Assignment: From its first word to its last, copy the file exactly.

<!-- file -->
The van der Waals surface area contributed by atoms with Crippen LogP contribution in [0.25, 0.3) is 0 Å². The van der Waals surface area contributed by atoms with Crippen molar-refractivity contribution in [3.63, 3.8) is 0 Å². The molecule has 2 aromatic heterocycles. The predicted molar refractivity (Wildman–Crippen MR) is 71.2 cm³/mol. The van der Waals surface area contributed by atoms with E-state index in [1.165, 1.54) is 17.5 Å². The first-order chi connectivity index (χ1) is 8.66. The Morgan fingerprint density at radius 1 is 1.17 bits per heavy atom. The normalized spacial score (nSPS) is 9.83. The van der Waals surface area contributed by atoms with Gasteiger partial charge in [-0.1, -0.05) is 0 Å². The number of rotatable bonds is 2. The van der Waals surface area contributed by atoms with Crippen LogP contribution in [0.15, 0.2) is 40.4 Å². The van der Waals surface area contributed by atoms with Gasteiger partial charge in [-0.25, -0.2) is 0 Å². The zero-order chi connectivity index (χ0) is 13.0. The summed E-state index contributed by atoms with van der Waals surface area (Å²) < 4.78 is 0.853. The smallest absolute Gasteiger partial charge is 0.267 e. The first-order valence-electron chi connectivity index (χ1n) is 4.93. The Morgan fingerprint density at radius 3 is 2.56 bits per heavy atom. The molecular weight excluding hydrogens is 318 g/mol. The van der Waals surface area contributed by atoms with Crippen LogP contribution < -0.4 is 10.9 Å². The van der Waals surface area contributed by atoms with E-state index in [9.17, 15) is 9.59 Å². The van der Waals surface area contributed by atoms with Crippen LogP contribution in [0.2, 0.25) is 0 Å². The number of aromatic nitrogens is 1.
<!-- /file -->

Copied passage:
The van der Waals surface area contributed by atoms with Crippen LogP contribution in [0.25, 0.3) is 0 Å². The van der Waals surface area contributed by atoms with Crippen molar-refractivity contribution in [3.63, 3.8) is 0 Å². The molecule has 2 aromatic heterocycles. The predicted molar refractivity (Wildman–Crippen MR) is 71.2 cm³/mol. The van der Waals surface area contributed by atoms with E-state index in [1.165, 1.54) is 17.5 Å². The first-order chi connectivity index (χ1) is 8.66. The Morgan fingerprint density at radius 1 is 1.17 bits per heavy atom. The normalized spacial score (nSPS) is 9.83. The van der Waals surface area contributed by atoms with Gasteiger partial charge in [-0.1, -0.05) is 0 Å². The number of rotatable bonds is 2. The van der Waals surface area contributed by atoms with Crippen LogP contribution in [0.15, 0.2) is 40.4 Å². The van der Waals surface area contributed by atoms with Gasteiger partial charge in [-0.25, -0.2) is 0 Å². The zero-order chi connectivity index (χ0) is 13.0. The summed E-state index contributed by atoms with van der Waals surface area (Å²) < 4.78 is 0.853. The smallest absolute Gasteiger partial charge is 0.267 e. The first-order valence-electron chi connectivity index (χ1n) is 4.93. The Morgan fingerprint density at radius 3 is 2.56 bits per heavy atom. The molecular weight excluding hydrogens is 318 g/mol. The van der Waals surface area contributed by atoms with Crippen LogP contribution < -0.4 is 10.9 Å². The van der Waals surface area contributed by atoms with E-state index in [9.17, 15) is 9.59 Å². The van der Waals surface area contributed by atoms with Crippen LogP contribution in [0.2, 0.25) is 0 Å². The number of aromatic nitrogens is 1.